On Monday after practice, he told Tim MacMahon of ESPNDallas, "I don't think it's a good idea to get into answering karmically-flawed questions like that. I will politely decline that. I will say respectfully decline that."
"Karmically-flawed" ... a brilliant line, and one I intend to steal soon.
The response was to Tim MacMahon's question of, if the Mavericks were locked into a seed after Monday's game, would it change the way Carlisle played the Mavs' regular season finale on Wednesday in Memphis?
I asked Carlisle if, given the circumstances and the roster, his team is right about where it should be this season.
"You know, I don't like that question," he told me.
To which I asked, why?
"Just because. It's karmically-flawed," he said, having recognized the fun of that line.
(To any aspiring journalist - if you can deal with the initial insult during an interview, a good answer may be coming, which makes it worth it).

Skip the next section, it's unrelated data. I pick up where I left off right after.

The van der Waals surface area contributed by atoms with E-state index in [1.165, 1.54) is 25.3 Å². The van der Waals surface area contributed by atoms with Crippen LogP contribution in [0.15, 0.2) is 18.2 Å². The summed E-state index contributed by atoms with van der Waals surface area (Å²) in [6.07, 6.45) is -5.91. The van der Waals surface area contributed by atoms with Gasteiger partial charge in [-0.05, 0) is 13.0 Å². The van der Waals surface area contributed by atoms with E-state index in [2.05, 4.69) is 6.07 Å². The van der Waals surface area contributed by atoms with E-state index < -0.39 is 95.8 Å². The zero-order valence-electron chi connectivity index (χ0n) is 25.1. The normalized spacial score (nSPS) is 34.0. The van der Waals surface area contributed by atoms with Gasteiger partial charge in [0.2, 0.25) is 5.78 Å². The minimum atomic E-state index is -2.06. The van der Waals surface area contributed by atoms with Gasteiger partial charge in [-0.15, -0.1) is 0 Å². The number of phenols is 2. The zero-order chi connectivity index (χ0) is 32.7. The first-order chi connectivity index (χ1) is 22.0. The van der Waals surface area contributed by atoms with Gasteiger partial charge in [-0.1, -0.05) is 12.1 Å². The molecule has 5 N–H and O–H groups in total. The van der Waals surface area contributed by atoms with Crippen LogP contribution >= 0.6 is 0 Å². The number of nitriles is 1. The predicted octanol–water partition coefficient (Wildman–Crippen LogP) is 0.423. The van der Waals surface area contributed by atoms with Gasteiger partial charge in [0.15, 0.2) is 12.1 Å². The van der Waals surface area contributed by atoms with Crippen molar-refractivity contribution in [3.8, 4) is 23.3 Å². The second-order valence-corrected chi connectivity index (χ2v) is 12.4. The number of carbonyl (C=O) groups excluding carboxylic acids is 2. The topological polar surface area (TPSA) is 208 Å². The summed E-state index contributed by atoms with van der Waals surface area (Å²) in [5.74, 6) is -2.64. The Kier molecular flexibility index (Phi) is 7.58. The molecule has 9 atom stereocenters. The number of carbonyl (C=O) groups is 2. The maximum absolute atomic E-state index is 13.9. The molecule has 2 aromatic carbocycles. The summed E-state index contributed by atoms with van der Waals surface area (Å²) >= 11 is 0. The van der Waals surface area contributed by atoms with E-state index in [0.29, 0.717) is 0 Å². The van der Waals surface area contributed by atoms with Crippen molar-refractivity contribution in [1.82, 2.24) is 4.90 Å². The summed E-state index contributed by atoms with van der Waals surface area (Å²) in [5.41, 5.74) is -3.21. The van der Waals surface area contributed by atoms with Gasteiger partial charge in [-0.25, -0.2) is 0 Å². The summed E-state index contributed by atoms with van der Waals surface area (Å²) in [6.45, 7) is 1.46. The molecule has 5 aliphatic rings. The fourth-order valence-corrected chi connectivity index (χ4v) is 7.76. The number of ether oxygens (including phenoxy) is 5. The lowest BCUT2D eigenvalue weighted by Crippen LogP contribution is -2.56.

Because he rarely changes his tone, smiles or shows much emotion, you may not know this is a tremendously bright, and funny, man. Players are never quite sure what to do with his humor, but if you have a sense of humor you can quickly see he is often toying with you.
He may be better for hack writers such as myself than TV cameras, but there is a reason ESPN hired him when he was between coaching gigs during the 2007-'08 season. He is an effective communicator to both players, and viewers.
Hiring Carlisle may be Mark Cuban's best basketball-decision he ever made. Carlisle is 569-398 in his career with one title. He is a total pro.
And whenever he is done coaching, he should return to TV and become every bit the analyst that Steve Kerr, Jeff Van Gundy or Doug Collins.
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